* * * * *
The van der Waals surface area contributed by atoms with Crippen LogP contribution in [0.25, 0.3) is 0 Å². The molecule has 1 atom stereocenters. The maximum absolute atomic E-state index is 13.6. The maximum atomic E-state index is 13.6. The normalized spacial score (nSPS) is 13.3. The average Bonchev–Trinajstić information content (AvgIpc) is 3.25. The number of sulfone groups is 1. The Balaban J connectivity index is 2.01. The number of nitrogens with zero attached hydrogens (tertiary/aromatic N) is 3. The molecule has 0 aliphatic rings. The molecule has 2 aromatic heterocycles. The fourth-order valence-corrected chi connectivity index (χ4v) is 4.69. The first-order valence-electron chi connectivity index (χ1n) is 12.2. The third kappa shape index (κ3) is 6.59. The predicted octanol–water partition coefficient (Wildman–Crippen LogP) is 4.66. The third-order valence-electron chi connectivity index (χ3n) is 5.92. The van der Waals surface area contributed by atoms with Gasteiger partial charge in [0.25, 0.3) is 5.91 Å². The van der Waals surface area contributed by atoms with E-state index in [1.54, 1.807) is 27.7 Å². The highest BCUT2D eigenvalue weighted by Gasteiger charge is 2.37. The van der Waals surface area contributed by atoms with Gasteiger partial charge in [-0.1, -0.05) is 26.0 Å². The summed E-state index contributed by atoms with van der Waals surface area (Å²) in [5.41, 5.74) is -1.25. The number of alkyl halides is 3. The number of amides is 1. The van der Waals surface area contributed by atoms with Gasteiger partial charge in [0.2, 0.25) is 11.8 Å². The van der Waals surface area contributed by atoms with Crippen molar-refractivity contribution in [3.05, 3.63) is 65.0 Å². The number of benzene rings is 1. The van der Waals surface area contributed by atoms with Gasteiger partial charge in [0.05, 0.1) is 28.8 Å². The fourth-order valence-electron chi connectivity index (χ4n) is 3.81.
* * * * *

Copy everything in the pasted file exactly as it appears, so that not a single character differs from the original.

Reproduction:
The van der Waals surface area contributed by atoms with Crippen LogP contribution in [0.25, 0.3) is 0 Å². The molecule has 1 atom stereocenters. The maximum absolute atomic E-state index is 13.6. The maximum atomic E-state index is 13.6. The normalized spacial score (nSPS) is 13.3. The average Bonchev–Trinajstić information content (AvgIpc) is 3.25. The number of sulfone groups is 1. The Balaban J connectivity index is 2.01. The number of nitrogens with zero attached hydrogens (tertiary/aromatic N) is 3. The molecule has 0 aliphatic rings. The molecule has 2 aromatic heterocycles. The fourth-order valence-corrected chi connectivity index (χ4v) is 4.69. The first-order valence-electron chi connectivity index (χ1n) is 12.2. The third kappa shape index (κ3) is 6.59. The predicted octanol–water partition coefficient (Wildman–Crippen LogP) is 4.66. The third-order valence-electron chi connectivity index (χ3n) is 5.92. The van der Waals surface area contributed by atoms with Gasteiger partial charge in [0.25, 0.3) is 5.91 Å². The van der Waals surface area contributed by atoms with E-state index in [1.54, 1.807) is 27.7 Å². The highest BCUT2D eigenvalue weighted by Gasteiger charge is 2.37. The van der Waals surface area contributed by atoms with Gasteiger partial charge in [-0.1, -0.05) is 26.0 Å². The summed E-state index contributed by atoms with van der Waals surface area (Å²) in [5.41, 5.74) is -1.25. The number of alkyl halides is 3. The number of amides is 1. The van der Waals surface area contributed by atoms with Gasteiger partial charge in [0.2, 0.25) is 11.8 Å². The van der Waals surface area contributed by atoms with Crippen molar-refractivity contribution in [3.05, 3.63) is 65.0 Å². The number of benzene rings is 1. The van der Waals surface area contributed by atoms with Gasteiger partial charge in [0.05, 0.1) is 28.8 Å². The fourth-order valence-electron chi connectivity index (χ4n) is 3.81.